UK's Cameron urges Google, Yahoo to act on child pornography

LONDON Sun Jul 21, 2013 2:37pm EDT

Britain's Prime Minister David Cameron speaks with BBC journalist Andrew Marr during a televised interview in the garden of 10 Downing Street in London on July 19, 2013 in this handout photo released by the BBC on July 21, 2013. REUTERS/Jeff Overs/BBC/handout via Reuters

Britain's Prime Minister David Cameron speaks with BBC journalist Andrew Marr during a televised interview in the garden of 10 Downing Street in London on July 19, 2013 in this handout photo released by the BBC on July 21, 2013.

Credit: Reuters/Jeff Overs/BBC/handout via Reuters

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LONDON (Reuters) - British Prime Minister David Cameron challenged the Internet search engine providers Google, Yahoo and Bing on Sunday to block images of child abuse, calling for more action against online pornography.

In a television interview, Cameron said search engines must block results for searches using blacklisted keywords to stop Internet users accessing illegal images.

Evidence in two recent high-profile child murders in Britain has shown that the killers accessed online child pornography. Although search companies have pledged to help remove images from the Internet, Cameron says he wants them to go further.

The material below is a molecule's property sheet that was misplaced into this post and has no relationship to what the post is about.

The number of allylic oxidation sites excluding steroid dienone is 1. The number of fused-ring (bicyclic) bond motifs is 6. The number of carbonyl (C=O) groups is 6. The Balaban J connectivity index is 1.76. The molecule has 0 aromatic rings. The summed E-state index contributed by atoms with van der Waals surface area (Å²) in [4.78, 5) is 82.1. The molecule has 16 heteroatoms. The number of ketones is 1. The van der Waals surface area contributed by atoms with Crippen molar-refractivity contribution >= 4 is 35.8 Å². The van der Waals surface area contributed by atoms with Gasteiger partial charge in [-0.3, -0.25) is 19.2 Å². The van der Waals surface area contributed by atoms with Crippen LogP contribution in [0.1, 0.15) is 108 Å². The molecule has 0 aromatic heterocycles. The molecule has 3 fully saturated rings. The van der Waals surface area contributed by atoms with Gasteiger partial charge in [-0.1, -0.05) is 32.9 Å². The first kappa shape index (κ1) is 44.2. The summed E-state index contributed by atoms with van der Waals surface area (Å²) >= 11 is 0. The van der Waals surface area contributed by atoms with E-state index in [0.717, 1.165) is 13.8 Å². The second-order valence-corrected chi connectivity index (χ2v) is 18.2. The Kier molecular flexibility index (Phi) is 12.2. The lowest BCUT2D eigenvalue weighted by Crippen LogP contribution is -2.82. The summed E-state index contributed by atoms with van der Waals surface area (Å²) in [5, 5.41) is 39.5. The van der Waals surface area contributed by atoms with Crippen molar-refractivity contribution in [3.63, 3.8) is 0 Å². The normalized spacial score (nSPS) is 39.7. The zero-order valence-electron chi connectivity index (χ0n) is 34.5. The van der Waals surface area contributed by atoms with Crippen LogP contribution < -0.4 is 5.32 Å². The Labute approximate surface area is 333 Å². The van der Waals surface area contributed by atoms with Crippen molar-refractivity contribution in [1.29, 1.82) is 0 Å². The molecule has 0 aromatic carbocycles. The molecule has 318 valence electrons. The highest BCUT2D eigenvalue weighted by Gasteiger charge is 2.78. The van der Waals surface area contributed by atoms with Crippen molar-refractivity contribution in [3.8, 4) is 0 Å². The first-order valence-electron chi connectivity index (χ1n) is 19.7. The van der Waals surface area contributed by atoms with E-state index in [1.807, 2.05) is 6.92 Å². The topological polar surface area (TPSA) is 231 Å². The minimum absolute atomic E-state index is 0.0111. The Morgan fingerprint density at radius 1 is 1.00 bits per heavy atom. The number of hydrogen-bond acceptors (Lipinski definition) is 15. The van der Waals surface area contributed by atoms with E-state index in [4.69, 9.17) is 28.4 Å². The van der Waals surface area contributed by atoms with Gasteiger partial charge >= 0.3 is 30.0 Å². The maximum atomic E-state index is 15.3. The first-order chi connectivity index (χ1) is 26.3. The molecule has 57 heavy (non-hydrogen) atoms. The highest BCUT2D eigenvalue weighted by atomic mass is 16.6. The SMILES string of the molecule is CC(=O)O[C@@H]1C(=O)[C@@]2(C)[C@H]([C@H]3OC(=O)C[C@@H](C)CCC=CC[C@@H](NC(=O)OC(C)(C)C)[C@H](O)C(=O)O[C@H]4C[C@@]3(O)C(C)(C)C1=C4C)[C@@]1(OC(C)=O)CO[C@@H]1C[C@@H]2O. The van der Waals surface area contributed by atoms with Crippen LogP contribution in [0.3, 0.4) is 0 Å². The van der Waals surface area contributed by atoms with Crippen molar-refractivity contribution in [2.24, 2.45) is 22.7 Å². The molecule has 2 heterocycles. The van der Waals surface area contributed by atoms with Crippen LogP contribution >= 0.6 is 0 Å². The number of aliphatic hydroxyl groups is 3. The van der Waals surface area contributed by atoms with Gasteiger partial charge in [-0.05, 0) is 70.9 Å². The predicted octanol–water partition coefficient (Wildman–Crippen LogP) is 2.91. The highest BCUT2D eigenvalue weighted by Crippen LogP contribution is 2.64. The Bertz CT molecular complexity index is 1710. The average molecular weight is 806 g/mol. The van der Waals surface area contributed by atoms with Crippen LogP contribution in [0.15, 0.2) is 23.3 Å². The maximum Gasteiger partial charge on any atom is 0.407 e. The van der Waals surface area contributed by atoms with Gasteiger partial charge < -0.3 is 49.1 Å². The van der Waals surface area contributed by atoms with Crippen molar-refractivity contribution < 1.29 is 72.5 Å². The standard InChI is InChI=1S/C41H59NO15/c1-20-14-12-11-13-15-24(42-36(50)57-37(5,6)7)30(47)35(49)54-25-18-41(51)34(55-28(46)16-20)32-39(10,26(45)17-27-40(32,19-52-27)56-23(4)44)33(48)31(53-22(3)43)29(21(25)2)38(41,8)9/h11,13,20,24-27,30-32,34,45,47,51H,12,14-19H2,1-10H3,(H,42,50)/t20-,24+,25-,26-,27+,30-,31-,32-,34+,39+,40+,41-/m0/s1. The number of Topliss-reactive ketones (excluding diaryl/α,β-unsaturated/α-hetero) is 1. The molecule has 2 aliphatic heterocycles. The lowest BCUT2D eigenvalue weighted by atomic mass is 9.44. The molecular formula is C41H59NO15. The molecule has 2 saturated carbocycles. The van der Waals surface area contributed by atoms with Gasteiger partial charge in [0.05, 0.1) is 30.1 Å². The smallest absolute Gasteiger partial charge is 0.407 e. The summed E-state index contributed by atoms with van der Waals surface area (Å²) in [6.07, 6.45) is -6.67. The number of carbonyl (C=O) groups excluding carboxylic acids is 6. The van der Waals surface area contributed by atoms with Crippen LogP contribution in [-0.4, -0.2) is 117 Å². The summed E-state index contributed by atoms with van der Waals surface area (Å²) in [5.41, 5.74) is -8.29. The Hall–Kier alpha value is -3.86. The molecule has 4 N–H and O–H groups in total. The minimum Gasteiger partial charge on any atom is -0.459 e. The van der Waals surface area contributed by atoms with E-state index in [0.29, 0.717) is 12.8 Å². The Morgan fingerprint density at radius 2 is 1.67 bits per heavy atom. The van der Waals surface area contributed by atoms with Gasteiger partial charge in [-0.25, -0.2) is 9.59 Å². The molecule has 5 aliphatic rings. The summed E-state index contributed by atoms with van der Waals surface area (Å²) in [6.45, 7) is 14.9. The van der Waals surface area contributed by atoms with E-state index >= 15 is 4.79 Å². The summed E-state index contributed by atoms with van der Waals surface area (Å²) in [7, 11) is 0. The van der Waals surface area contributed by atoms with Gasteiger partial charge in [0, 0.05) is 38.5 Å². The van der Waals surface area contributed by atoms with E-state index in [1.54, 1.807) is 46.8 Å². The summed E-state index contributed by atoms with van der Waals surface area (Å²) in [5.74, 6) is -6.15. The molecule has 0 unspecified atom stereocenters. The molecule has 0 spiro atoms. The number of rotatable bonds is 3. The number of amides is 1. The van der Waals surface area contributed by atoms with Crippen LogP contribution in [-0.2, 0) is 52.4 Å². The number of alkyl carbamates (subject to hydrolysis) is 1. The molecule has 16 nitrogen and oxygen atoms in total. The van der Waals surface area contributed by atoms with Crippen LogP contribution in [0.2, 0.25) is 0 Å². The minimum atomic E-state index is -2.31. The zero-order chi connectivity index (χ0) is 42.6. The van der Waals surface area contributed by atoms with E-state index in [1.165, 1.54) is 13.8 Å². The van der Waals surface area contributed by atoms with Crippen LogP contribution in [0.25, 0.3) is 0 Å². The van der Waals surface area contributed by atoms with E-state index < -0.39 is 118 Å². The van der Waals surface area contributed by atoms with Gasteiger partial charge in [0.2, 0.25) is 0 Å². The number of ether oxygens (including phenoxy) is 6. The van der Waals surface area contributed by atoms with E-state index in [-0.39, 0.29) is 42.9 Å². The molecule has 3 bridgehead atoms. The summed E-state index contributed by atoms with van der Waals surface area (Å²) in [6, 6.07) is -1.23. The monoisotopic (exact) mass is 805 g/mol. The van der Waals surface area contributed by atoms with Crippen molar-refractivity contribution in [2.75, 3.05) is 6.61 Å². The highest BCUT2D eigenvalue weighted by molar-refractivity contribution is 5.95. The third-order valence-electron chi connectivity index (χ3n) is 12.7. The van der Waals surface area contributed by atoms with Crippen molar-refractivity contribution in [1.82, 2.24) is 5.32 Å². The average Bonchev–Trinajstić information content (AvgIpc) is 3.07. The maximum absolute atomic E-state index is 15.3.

"I have a very clear message for Google, Bing, Yahoo and the rest. You have a duty to act on this - and it is a moral duty," Cameron was due to say in a speech on Monday, according to an advance text, demanding that the companies report back to him in October on their progress.

Cameron also said the government was ready to introduce new laws if search engine providers did not offer enough cooperation.

Last week, U.S. authorities said they had arrested 255 people suspected of sexually exploiting children online in a cross-border operation involving eight other countries.

In June, Google donated around 3 million pounds ($4.6 million) to combat the problem, including 1 million pounds to the Internet Watch Foundation, a group committed to ridding the Internet of child pornography.

"We have a zero tolerance attitude to child sexual abuse imagery. Whenever we discover it, we respond quickly to remove and report it," a Google spokesperson said.

Bing, owned by Microsoft Corp, said it would support education and deterrence campaigns and that it was working with the British government to determine the best industry-wide approach to tackle illegal content.

Yahoo was not immediately available for comment.

(Reporting by William James; Editing by Kevin Liffey)

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